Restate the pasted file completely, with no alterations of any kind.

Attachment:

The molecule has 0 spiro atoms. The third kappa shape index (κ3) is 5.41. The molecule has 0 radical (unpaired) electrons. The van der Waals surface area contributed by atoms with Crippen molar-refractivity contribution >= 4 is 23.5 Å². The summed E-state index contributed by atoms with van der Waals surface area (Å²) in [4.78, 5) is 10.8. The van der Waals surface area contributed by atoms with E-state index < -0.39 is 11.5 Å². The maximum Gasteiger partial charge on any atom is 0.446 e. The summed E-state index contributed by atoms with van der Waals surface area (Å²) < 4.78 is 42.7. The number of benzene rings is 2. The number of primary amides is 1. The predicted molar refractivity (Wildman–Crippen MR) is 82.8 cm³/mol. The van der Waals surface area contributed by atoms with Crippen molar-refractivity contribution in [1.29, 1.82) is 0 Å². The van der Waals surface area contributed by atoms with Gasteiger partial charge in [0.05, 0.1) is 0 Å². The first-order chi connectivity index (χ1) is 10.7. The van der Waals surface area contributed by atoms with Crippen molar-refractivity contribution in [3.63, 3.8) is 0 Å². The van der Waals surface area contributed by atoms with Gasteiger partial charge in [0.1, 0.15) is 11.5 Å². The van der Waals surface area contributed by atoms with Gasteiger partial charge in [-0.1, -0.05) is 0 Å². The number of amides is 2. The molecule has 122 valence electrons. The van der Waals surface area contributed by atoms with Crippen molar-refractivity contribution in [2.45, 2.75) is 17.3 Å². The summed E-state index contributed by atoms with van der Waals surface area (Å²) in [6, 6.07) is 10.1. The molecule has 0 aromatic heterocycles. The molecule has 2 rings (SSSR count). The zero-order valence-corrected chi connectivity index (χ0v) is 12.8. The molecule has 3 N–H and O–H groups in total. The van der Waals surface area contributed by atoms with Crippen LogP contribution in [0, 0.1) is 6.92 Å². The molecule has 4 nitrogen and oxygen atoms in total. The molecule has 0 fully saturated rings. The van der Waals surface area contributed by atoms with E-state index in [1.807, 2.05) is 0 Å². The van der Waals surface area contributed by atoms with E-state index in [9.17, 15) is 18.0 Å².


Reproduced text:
The molecule has 0 spiro atoms. The third kappa shape index (κ3) is 5.41. The molecule has 0 radical (unpaired) electrons. The van der Waals surface area contributed by atoms with Crippen molar-refractivity contribution >= 4 is 23.5 Å². The summed E-state index contributed by atoms with van der Waals surface area (Å²) in [4.78, 5) is 10.8. The van der Waals surface area contributed by atoms with E-state index < -0.39 is 11.5 Å². The maximum Gasteiger partial charge on any atom is 0.446 e. The summed E-state index contributed by atoms with van der Waals surface area (Å²) < 4.78 is 42.7. The number of benzene rings is 2. The number of primary amides is 1. The predicted molar refractivity (Wildman–Crippen MR) is 82.8 cm³/mol. The van der Waals surface area contributed by atoms with Crippen molar-refractivity contribution in [1.29, 1.82) is 0 Å². The van der Waals surface area contributed by atoms with Gasteiger partial charge in [0.05, 0.1) is 0 Å². The first-order chi connectivity index (χ1) is 10.7. The van der Waals surface area contributed by atoms with Crippen molar-refractivity contribution in [3.63, 3.8) is 0 Å². The van der Waals surface area contributed by atoms with Gasteiger partial charge in [0.1, 0.15) is 11.5 Å². The van der Waals surface area contributed by atoms with Gasteiger partial charge in [-0.1, -0.05) is 0 Å². The number of amides is 2. The molecule has 122 valence electrons. The van der Waals surface area contributed by atoms with Crippen molar-refractivity contribution in [2.45, 2.75) is 17.3 Å². The summed E-state index contributed by atoms with van der Waals surface area (Å²) in [6, 6.07) is 10.1. The molecule has 0 aromatic heterocycles. The molecule has 2 rings (SSSR count). The zero-order valence-corrected chi connectivity index (χ0v) is 12.8. The molecule has 3 N–H and O–H groups in total. The van der Waals surface area contributed by atoms with Crippen LogP contribution in [0, 0.1) is 6.92 Å². The molecule has 4 nitrogen and oxygen atoms in total. The molecule has 0 fully saturated rings. The van der Waals surface area contributed by atoms with E-state index in [1.807, 2.05) is 0 Å². The van der Waals surface area contributed by atoms with E-state index in [9.17, 15) is 18.0 Å².